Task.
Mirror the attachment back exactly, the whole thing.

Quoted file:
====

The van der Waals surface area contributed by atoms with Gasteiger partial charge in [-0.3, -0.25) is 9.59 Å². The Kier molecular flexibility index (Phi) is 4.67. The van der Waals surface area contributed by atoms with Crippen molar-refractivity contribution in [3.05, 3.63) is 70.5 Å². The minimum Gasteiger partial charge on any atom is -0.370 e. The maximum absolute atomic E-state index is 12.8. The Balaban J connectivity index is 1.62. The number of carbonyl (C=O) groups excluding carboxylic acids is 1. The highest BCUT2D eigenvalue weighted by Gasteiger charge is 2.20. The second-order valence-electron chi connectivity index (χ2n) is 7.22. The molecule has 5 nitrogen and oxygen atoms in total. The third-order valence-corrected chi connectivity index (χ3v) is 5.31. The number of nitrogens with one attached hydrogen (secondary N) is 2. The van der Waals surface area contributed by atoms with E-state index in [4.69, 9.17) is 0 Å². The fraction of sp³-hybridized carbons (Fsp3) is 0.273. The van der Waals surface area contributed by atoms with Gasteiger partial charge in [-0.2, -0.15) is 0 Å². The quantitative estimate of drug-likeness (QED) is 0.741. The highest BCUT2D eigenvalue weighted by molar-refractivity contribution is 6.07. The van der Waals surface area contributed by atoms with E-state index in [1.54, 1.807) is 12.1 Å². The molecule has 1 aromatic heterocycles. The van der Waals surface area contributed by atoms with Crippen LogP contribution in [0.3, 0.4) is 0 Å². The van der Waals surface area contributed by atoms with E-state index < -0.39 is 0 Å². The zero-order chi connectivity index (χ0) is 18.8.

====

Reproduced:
The van der Waals surface area contributed by atoms with Gasteiger partial charge in [-0.3, -0.25) is 9.59 Å². The Kier molecular flexibility index (Phi) is 4.67. The van der Waals surface area contributed by atoms with Crippen molar-refractivity contribution in [3.05, 3.63) is 70.5 Å². The minimum Gasteiger partial charge on any atom is -0.370 e. The maximum absolute atomic E-state index is 12.8. The Balaban J connectivity index is 1.62. The number of carbonyl (C=O) groups excluding carboxylic acids is 1. The highest BCUT2D eigenvalue weighted by Gasteiger charge is 2.20. The second-order valence-electron chi connectivity index (χ2n) is 7.22. The molecule has 5 nitrogen and oxygen atoms in total. The third-order valence-corrected chi connectivity index (χ3v) is 5.31. The number of nitrogens with one attached hydrogen (secondary N) is 2. The van der Waals surface area contributed by atoms with E-state index in [4.69, 9.17) is 0 Å². The fraction of sp³-hybridized carbons (Fsp3) is 0.273. The van der Waals surface area contributed by atoms with Gasteiger partial charge in [-0.2, -0.15) is 0 Å². The quantitative estimate of drug-likeness (QED) is 0.741. The highest BCUT2D eigenvalue weighted by molar-refractivity contribution is 6.07. The van der Waals surface area contributed by atoms with E-state index in [1.54, 1.807) is 12.1 Å². The molecule has 1 aromatic heterocycles. The van der Waals surface area contributed by atoms with Crippen LogP contribution in [0.3, 0.4) is 0 Å². The van der Waals surface area contributed by atoms with E-state index < -0.39 is 0 Å². The zero-order chi connectivity index (χ0) is 18.8.